HMRC Cracking Down on Influencers
Attention social media influencers, gamers and online traders – did you know that our nearest and dearest neighbour in the UK, His Majesty’s Revenue & Customs, is currently chasing down unpaid tax from an assortment of over 4,300 social media influencers, gamers and online traders?
According to our favourite UK periodical of note, the Financial Times, HMRC is sending nudge nudge wink wink letters to online earners and influencers receiving freebies from businesses in order to promote their products.
The tactical exercise is to send a signal to online earners that HMRC is watching and playing catch up with the digital economy and won’t be going soft on chasing down unpaid tax from them. In addition to influencers, YouTubers and TikTokers, HMRC will be sending 2,000 further letters to people who make a few quid selling products and services through online marketplaces like Etsy, eBay and Facebook. It is noted that OnlyFans is not included in the HMRC statement.
The amount of tax HMRC expects to gain from this particular exercise is low, but it is clearly sending a signal to people earning a living online that they will be tracking them down and taking a much firmer stance on this in the future.
The Financial Times reports that around 2.8 million influencers earned about £120 per hour on average over the past few years. It is unclear how many of these are paying tax. Therefore, writing to 6,300 people won’t even be a ripple in the ocean.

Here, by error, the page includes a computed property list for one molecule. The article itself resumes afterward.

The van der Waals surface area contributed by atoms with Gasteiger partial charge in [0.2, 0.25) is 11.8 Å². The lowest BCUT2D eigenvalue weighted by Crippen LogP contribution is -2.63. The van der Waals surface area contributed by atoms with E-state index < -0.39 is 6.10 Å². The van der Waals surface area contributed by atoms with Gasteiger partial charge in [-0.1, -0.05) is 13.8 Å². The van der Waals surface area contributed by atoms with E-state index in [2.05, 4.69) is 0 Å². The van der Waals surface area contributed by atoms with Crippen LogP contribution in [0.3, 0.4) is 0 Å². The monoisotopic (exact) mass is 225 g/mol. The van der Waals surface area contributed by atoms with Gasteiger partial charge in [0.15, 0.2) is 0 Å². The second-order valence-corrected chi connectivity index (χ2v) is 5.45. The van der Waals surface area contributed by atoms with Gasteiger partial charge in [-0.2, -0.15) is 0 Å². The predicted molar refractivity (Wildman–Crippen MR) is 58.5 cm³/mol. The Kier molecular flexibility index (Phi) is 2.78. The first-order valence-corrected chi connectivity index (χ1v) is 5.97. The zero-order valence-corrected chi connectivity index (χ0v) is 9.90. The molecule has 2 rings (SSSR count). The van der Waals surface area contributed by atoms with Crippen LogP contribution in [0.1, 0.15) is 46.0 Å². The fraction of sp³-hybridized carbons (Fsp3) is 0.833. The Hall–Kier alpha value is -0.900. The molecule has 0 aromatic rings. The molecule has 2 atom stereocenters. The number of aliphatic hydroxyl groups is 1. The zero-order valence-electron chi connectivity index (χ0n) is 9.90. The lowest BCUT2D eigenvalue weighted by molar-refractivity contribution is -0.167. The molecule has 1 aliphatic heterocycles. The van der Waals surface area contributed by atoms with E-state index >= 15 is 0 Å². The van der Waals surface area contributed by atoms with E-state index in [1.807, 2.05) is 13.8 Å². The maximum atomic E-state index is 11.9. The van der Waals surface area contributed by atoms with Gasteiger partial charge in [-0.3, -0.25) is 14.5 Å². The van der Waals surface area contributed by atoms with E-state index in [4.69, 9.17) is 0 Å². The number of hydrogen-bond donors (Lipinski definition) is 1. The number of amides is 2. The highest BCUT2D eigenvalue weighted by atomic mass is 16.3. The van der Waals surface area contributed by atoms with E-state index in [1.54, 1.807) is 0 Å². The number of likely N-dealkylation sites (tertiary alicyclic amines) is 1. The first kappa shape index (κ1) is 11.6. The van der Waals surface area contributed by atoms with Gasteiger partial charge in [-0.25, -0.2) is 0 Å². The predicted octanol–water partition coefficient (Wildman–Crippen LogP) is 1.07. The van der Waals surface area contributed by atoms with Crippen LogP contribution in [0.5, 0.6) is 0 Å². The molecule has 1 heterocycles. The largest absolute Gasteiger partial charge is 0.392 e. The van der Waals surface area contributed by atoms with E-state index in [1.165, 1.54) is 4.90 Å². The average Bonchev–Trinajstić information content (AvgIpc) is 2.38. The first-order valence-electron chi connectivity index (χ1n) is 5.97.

However, this is a strong signal that the authorities are beginning to get a handle on influencers paying taxes. Many of these people may not even know that they are liable for tax. They are usually young and their incomes evolved from hobbies which started small and gained traction quickly.
This is likely to be a huge problem for both HMRC and, the Revenue Commissioners here in Ireland. There will be a mountain involved in tracking these online earners down and calculating how much tax they owe. These are not bricks and mortar businesses.
Online earners in the UK have a choice of completing self-assessment tax returns or setting up companies and paying corporation taxes.
That begs the question, especially when the UK corporation tax rate is 19%, will we see a flood of UK influencers moving to Ireland and paying a much lower level of corporation tax?